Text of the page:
You may fall but you will not fail
Planning will not make things predictable, it should just help us to achieve what we need to achieve so that we can do what we love
Planning shouldn’t take any fun or spontaneity out of life
My daughter and I just joined sea scouts. I thought that returning from Sydney after 16 years, it will help us settle further into Irish life. Using the metaphor of an explorer, this series has hopefully inspired you to find your Everest, to anticipate challenges, prime your brain to overcome them and to commit and take the first step.
You’re ready. You cannot fail. Fall, but not fail, unless you stop before the summit. You have taken the first step. Now to sustain it. Commitment is not the moment you make the promise, it is the persistence that follows.
What will determine whether you summit or become another victim? Not willpower alone. What is the bridge between starting the climb and celebrating the accomplishment? Maybe I’ve built it up too much. It’s quite boring, in fact. It’s your routine.
All great navigators have one. Repetition to sustain progress. Daily they rise, navigate to a checkpoint, and recover. Simple yet difficult. But they trust this system. It brings them home safely.
Similarly, you will rise, progress to the next pit stop, and recover. Inexorably, until you plant your flag at 28,000 feet. Repeating the system that you trust.
Routine to escape the routine
What is your system to get stuff done? Do you rarely forget important things? Is your mind clear to do what it does best – to have ideas and not just to remember stuff? The best ideas come, not when we’re busy but when we’re not. At any moment, are you comfortable, not only with what you’re doing, but what you’re not doing?
If you’re not a clear “Yes” to these questions then you’re a “No”.
Here is the routine I trust . . . a magical week. This is where the rubber hits the road, where we move from dreaming to practical and pragmatic. Consider each week an expedition. We have a bag of time. And plenty of stuff to pack. But we won’t get far with too much baggage.
1: Master List
Every good scout stores equipment in one place, away from their activity. Do you have one single place to capture everything that takes your attention? Like a second brain. This contains two things.
- Projects: any goal with a start date, a series of tasks and an end date, eg “Build house”, “travel Europe”, “create online business.
- Actions: self-contained small tasks, eg buy new phone, fix tap.
Most people try to remember everything. This depletes mental energy. Choose one place for all your stuff’. Make it portable and accessible at any moment. Every day, capture everything you think of. Emails, meetings, people, ideas, projects – everything. Master this practice and your mind will become clear and calm.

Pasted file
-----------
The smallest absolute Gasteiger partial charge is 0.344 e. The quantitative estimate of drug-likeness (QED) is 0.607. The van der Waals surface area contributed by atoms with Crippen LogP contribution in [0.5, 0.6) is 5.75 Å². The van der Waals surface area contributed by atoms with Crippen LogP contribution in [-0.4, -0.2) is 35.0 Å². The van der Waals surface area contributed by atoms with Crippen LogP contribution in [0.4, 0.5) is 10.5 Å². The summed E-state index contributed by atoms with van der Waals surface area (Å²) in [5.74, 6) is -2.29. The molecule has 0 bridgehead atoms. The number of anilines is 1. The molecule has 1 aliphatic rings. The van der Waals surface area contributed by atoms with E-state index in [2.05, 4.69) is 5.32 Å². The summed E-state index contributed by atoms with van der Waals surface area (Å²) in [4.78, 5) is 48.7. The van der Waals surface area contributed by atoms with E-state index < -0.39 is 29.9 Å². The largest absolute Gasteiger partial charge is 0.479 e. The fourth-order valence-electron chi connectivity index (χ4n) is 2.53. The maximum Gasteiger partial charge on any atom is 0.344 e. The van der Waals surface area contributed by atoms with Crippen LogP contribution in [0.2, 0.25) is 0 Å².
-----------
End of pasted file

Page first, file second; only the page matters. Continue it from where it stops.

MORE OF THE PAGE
The problem with time is we think we have loads of it. Our master list always has too much. We have to consider what fits. What capacity is our bag of time? A 20 lb shoulder bag, a 40 lb holdall or a 100 lb suitcase? We often feel overwhelmed. We lug a suitcase when the allowance is a carry-on. Or worse still, we let others pack our bag.
Packing should be easy because stuff fits or it doesn’t. Time is a little less obvious. But we can still plan by simply matching demand, what we could do, with capacity, the time we have.
To calculate your allowance, grab a weekly calendar. Start with 24 by 7, which is 168 hours each week.
Block out anything you do every day. These rituals include sleep, morning routine, exercise, commuting, lunch, dinner, TV and so on. Workwise, it might include emails, calls. Nobody’s judging. Be honest! Include things you should be doing such as personal time, finances or family time.
Maybe you have 30 hours left. The suitcase has become a holdall. Now commit another hour every Friday (trust me) to plan each week.
29 hours left.
Now, meetings. What once-off commitments do I accept? Be strict. Is it essential? Do I really need to be there? Can someone else cover? If it’s essential, then accept it.
15 hours. This is your capacity. Shoulder bag it is.
Now to decide what’s essential. We all have too much to do. This can be positive. It means choice. Imagine the opposite.
From your master list, pick what you should do. Where will I be? What do I absolutely have to get done? Highlight the top four or five.
Stop! Put the bag down. No packing until you know it fits. Estimate the hours. It doesn’t have to be perfect. Just roughly estimate how long they will take.
This is demand. It must be less than capacity (we always leave space for the stuff we pick up). If not, either:
- Reduce the essentials until they fit.
- Increase the capacity of your bag. Give up the three-hour Netflix marathon.
Make these decisions now. Don’t be the guy at the airport ditching stuff on the fly.
Then pack the big stuff. Frontload everything so that you have spare time towards the end.
Don’t forget the small stuff.
Pack little items in the gaps. Gather them together according to where you do them. eg home, shops, laptop.
Anything you want to read, watch or listen to.
Anyone you need to help or ask for help.
Items you need to buy, pay for, send, etc.
Always include fun and recovery. This is non-negotiable for sustained performance.
That’s it! Your itinerary for a magical week.
Most of us complain we don’t have enough time. But we all have the same amount. Anything truly essential to our happiness and wellbeing must be packed. Sometimes we just need to clear stuff that’s in the way.
Planning shouldn’t take any fun or spontaneity out of life. It should help us do, so that we may be. To finish what we must, so we can do what we love.